BIOL 1208 Intro - choices for this experiment because they provide a hypotonic solution for the blood cells to be placed in Once the blood cells

Info iconThis preview shows page 1. Sign up to view the full content.

View Full Document Right Arrow Icon
Michael Miller Biology Lab 1208 Section 19 11-27-07 Introduction In this lab we explore the movements of molecules across cell membranes, and the time it takes to do so. During the activity, we will be studying the hemolysis rate of red blood cells. Hemolysis is the rupturing of red blood cells that are placed in a hypotonic solution (Rubin, 2000). On the other hand when a cell is placed in a hypertonic solution will shrivel and eventually crenate. The interesting thing about hemolysis is that it can be used as a method to determine osmosis rate, because it is not proportional to the rate of osmosis across the cell membrane. In this study we will be determining the hemolysis rate of bowvine red blood cells when placed in three different glycol solutions – ethylene, diethylene, and triethylene. These three glycols are excellent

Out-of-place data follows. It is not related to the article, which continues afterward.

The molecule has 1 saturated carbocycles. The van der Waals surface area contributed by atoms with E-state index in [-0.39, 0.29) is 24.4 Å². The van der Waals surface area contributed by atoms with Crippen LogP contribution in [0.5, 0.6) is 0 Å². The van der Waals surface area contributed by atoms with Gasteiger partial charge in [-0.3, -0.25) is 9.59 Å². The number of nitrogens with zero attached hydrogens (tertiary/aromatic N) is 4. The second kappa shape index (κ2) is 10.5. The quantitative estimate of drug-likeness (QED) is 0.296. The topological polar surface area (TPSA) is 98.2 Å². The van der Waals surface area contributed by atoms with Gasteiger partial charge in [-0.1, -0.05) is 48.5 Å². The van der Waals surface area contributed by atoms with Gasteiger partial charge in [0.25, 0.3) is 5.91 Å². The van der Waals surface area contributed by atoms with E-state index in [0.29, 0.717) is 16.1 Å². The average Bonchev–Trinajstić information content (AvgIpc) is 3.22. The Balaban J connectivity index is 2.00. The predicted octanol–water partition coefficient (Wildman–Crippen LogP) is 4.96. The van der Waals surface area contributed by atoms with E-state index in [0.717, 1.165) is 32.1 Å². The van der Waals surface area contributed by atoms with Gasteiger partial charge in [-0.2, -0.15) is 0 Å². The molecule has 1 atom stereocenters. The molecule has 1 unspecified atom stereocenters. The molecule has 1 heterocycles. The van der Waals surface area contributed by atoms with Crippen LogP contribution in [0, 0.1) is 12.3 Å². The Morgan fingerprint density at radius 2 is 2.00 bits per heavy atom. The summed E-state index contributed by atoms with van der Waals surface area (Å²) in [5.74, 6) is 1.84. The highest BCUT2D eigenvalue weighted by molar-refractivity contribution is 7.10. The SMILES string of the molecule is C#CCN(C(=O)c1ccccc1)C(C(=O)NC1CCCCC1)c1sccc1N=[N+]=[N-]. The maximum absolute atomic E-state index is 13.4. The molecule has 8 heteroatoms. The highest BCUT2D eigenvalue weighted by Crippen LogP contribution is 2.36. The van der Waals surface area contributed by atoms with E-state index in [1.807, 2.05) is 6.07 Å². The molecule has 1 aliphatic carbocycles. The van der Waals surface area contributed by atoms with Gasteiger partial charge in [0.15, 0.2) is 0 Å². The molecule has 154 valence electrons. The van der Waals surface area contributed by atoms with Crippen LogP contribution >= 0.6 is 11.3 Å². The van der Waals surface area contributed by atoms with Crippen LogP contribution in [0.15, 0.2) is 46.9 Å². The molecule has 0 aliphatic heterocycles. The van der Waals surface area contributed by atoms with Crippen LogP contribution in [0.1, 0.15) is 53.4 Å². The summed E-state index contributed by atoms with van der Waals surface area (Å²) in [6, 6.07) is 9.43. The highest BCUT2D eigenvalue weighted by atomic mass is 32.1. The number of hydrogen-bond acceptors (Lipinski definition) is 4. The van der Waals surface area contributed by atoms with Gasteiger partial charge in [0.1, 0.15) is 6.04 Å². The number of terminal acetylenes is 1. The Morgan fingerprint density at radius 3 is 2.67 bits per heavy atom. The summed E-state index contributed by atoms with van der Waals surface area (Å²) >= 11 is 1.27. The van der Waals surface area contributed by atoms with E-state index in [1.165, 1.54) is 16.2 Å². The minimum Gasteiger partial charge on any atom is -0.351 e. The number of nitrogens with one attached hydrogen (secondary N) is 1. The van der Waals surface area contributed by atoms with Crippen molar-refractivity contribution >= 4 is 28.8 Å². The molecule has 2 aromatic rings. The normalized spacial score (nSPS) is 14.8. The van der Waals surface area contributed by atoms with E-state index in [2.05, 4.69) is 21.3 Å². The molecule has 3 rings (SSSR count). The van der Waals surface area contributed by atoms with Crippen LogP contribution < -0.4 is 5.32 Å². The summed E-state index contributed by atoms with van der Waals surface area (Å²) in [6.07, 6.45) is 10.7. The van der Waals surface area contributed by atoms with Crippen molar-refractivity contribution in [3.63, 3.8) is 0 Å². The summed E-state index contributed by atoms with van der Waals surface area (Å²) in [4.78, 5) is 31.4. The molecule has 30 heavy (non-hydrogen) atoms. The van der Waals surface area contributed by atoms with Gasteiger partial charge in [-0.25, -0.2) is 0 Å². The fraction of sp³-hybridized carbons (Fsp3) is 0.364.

Background image of page 1
This is the end of the preview. Sign up to access the rest of the document.

Unformatted text preview: choices for this experiment because they provide a hypotonic solution for the blood cells to be placed in. Once the blood cells rupture, they excrete hemoglobin into the solution causing it to clear (Vaughn, 2002). In this particular lab, we will be examining if size and shape of the glycols in the solution will have an effect on hemolysis rate. I personally predicted that larger heavier glycols in solution would cause the rate of hemolysis to be slowed as compared to smaller glycols in solution. It is a known fact that smaller molecules will pass through a cell membrane much more quickly and easier than larger molecules. I hypothesized that ethylene would take the shortest amount of time before hemolysis, triethylene would take the longest, leaving diethylene with the second longest time before hemolysis occurred....
View Full Document

This note was uploaded on 10/12/2010 for the course BIOL 1208 taught by Professor Crowe during the Spring '10 term at Louisiana College.

Ask a homework question - tutors are online